A psychiatric nurse is calling for greater sensitivity in dealing with issues of mental health and those who may be displaying signs of mental illness.
Nurse Cavell Morris Willis revealed that people can begin by not recording individuals who are mentally ill for entertainment.
“Persons are experiencing difficulties now and I think it is unfair for persons, that the first thing they lend a hand is to video these persons while they are going through their difficulties. I would ask persons to please desist from doing that; it is not humane. It is not something to be laughed at. The persons are already distressed. They are already going through what they are going through and for you to be videotaping what is happening and sending it all over social media, it says a lot about you as an individual and it says a lot about the society because we are entertaining it as well. So, lend a hand. If you have to call the police to get this person’s assistance you do that or call the relevant authorities but don’t laugh and encourage them to continue doing these things,” Nurse Morris Willis said.
Antigua and Barbuda will join the World in celebrating Mental Health Day on Sunday 10th October.
Nurse Morris Willis agreed that mental health is still not getting the level of focus it requires often leading to stigma and discrimination.
“Persons who suffer from mental illnesses, they are — I wouldn’t say shunned by society — but they are not given a fair chance. They don’t get equal opportunity when it comes to education. They don’t get equal opportunities when it comes to employment and even with their treatment because some persons because of the stigma and discrimination that is associated with mental illness, they are even fearful of seeking help until it is too late,” she added.
The health official believes that other persons besides those associated with the mental hospital and social programmes need to open their own doors and implement programmes to join with what is already presently available.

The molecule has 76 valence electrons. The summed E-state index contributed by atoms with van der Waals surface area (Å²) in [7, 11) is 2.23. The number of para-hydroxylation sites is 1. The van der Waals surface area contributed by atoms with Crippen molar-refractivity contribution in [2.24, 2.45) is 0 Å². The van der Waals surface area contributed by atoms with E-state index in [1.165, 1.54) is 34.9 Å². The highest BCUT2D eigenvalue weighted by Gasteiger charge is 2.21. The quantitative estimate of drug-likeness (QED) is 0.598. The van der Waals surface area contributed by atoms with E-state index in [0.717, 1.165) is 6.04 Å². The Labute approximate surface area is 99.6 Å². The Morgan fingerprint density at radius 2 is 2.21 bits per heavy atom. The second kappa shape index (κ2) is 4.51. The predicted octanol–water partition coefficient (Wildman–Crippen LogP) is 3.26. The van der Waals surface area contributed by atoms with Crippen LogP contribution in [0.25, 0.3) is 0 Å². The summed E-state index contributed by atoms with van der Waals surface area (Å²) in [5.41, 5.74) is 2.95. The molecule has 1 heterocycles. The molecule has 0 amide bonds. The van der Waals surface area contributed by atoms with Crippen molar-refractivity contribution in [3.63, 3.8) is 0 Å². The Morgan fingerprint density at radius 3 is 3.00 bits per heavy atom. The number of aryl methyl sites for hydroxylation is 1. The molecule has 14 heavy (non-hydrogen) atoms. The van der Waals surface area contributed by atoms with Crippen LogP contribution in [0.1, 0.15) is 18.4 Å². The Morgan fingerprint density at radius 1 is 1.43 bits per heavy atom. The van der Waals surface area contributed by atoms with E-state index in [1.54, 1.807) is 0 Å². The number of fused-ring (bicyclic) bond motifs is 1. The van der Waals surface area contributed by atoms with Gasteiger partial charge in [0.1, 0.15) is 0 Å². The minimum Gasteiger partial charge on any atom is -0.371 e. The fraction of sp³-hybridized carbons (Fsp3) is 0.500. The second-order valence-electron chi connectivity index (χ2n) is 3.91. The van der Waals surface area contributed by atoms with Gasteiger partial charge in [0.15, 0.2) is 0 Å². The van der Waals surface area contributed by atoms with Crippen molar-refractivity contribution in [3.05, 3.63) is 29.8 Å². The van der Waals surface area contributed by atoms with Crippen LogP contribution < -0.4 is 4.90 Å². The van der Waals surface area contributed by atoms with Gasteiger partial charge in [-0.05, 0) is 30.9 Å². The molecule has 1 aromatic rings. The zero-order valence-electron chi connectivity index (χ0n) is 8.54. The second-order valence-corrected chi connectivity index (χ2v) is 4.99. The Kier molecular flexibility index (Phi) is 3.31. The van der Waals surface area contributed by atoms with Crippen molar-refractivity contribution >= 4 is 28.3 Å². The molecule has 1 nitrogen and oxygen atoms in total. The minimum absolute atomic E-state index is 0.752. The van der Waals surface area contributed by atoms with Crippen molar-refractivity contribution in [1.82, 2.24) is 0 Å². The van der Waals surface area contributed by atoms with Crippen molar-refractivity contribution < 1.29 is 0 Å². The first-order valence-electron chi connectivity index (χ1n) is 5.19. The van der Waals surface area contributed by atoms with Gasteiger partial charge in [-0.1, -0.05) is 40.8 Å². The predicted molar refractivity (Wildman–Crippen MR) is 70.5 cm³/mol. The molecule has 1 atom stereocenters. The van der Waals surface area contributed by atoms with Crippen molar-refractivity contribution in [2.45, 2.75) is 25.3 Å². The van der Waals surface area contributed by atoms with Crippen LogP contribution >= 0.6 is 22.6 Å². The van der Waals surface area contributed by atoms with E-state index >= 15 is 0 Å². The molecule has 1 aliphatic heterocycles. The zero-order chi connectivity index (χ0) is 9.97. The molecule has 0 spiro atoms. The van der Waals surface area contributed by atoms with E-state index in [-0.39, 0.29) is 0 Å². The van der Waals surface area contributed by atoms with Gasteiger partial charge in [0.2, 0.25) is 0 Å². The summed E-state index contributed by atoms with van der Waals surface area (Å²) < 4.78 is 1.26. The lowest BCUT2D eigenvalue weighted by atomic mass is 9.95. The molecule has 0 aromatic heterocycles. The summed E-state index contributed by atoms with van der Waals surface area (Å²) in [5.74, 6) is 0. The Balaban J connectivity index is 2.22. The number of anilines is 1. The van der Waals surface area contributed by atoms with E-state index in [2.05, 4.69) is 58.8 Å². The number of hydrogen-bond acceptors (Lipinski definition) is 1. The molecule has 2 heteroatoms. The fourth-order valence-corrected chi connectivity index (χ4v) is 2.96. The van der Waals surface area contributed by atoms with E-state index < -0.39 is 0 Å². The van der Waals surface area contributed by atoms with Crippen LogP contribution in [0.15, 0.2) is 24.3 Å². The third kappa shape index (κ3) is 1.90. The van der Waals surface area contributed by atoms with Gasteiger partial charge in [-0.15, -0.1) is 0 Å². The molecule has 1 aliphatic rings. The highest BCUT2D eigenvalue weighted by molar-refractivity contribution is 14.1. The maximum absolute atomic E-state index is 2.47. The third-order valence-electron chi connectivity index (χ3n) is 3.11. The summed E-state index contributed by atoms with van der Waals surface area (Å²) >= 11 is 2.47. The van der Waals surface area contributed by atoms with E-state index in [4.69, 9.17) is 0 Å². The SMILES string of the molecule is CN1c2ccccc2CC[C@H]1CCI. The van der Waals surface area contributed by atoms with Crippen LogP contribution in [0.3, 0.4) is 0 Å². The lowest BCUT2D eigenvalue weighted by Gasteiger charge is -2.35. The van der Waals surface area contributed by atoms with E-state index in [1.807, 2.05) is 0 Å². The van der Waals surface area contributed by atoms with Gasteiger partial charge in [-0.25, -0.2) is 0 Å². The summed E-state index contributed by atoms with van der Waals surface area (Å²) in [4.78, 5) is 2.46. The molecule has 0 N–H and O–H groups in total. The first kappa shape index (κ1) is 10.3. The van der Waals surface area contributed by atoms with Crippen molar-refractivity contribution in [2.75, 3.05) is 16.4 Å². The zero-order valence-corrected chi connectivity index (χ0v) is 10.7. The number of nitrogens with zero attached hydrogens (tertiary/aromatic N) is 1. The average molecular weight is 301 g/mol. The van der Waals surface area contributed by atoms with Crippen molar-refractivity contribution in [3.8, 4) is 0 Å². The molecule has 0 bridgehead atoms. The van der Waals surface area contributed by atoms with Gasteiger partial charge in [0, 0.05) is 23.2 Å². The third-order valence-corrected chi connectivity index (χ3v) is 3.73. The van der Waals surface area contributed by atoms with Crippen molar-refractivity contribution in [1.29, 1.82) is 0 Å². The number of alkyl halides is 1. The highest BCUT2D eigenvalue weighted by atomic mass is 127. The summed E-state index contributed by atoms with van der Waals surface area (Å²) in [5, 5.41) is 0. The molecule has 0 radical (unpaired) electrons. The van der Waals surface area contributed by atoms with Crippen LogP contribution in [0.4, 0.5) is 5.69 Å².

She mentioned that even now, people continue to struggle with mental health issues given the stresses brought on by the Covid-19 pandemic.
“Persons are faced with a lot of things happening. Just the change that they are experiencing now — wearing of the masks, socially isolating, not being able to contact family members. Persons are losing jobs. Persons are even losing family members, so they are going through grief and bereavement at this time. What would it take for a person to move from what they consider normal in mental illness? My experience is rooted in thinking that there is a thin line between sanity and insanity meaning that you never know when where or how you are going to cross over that line,” Morris Willis mentioned.
In commemoration of the October 10 observation of World Mental Health Day, the Clarevue Psychiatric Hospital to which Nurse Morris Willis is attached, will be having a week of scaled down activities.
She outlined that “on Sunday, we will have an opening ceremony. Monday and Tuesday are usually dedicated to our media blitz and Wednesday is T-shirt Day and we have been selling T-shirts and dedicating them to construct a suicide and isolation room. Thursday is a free day; we wanted to have a sports day but couldn’t, but on Friday we will have a movie night with our patients. On Saturday, which is the closing day, it is identified for our social night for the workers but we had to cut it out but we will have a take-out lunch instead”.
The theme for World Mental Health Day 2021 is Mental Health in an Unequal World.